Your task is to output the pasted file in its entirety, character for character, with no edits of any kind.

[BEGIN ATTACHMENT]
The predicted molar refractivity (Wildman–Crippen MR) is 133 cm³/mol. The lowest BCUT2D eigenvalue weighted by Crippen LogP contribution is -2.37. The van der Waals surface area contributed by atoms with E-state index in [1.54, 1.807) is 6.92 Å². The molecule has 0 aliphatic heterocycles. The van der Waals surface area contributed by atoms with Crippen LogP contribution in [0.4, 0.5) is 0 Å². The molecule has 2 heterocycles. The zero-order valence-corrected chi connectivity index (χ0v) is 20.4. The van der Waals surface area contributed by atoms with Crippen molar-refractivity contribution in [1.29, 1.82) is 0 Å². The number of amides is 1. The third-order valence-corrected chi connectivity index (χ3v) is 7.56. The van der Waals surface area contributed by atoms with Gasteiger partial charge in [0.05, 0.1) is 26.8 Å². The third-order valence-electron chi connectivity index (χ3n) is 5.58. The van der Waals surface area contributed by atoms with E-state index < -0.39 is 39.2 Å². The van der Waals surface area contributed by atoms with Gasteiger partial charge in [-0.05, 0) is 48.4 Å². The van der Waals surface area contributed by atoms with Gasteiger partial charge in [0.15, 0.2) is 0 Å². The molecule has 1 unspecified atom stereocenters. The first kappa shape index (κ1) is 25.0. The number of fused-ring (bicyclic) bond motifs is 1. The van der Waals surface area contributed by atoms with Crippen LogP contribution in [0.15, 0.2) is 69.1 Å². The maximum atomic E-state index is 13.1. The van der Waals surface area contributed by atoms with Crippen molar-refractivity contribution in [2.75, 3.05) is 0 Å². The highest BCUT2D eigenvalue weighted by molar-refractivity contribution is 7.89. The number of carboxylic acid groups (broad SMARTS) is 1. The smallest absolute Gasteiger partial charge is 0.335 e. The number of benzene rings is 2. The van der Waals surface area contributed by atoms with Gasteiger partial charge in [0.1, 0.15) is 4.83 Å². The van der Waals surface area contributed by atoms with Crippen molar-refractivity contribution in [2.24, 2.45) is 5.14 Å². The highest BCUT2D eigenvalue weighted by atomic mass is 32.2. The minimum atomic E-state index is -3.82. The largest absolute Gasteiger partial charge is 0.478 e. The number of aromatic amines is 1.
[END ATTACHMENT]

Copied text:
The predicted molar refractivity (Wildman–Crippen MR) is 133 cm³/mol. The lowest BCUT2D eigenvalue weighted by Crippen LogP contribution is -2.37. The van der Waals surface area contributed by atoms with E-state index in [1.54, 1.807) is 6.92 Å². The molecule has 0 aliphatic heterocycles. The van der Waals surface area contributed by atoms with Crippen LogP contribution in [0.4, 0.5) is 0 Å². The molecule has 2 heterocycles. The zero-order valence-corrected chi connectivity index (χ0v) is 20.4. The van der Waals surface area contributed by atoms with Crippen molar-refractivity contribution in [1.29, 1.82) is 0 Å². The number of amides is 1. The third-order valence-corrected chi connectivity index (χ3v) is 7.56. The van der Waals surface area contributed by atoms with Gasteiger partial charge in [0.05, 0.1) is 26.8 Å². The third-order valence-electron chi connectivity index (χ3n) is 5.58. The van der Waals surface area contributed by atoms with E-state index < -0.39 is 39.2 Å². The van der Waals surface area contributed by atoms with Gasteiger partial charge in [-0.05, 0) is 48.4 Å². The van der Waals surface area contributed by atoms with Gasteiger partial charge in [0.15, 0.2) is 0 Å². The molecule has 1 unspecified atom stereocenters. The first kappa shape index (κ1) is 25.0. The number of fused-ring (bicyclic) bond motifs is 1. The van der Waals surface area contributed by atoms with Crippen LogP contribution in [0.15, 0.2) is 69.1 Å². The maximum atomic E-state index is 13.1. The van der Waals surface area contributed by atoms with Crippen molar-refractivity contribution in [2.75, 3.05) is 0 Å². The highest BCUT2D eigenvalue weighted by molar-refractivity contribution is 7.89. The number of carboxylic acid groups (broad SMARTS) is 1. The smallest absolute Gasteiger partial charge is 0.335 e. The number of benzene rings is 2. The van der Waals surface area contributed by atoms with Gasteiger partial charge in [0.1, 0.15) is 4.83 Å². The van der Waals surface area contributed by atoms with Crippen molar-refractivity contribution in [2.24, 2.45) is 5.14 Å². The highest BCUT2D eigenvalue weighted by atomic mass is 32.2. The minimum atomic E-state index is -3.82. The largest absolute Gasteiger partial charge is 0.478 e. The number of aromatic amines is 1.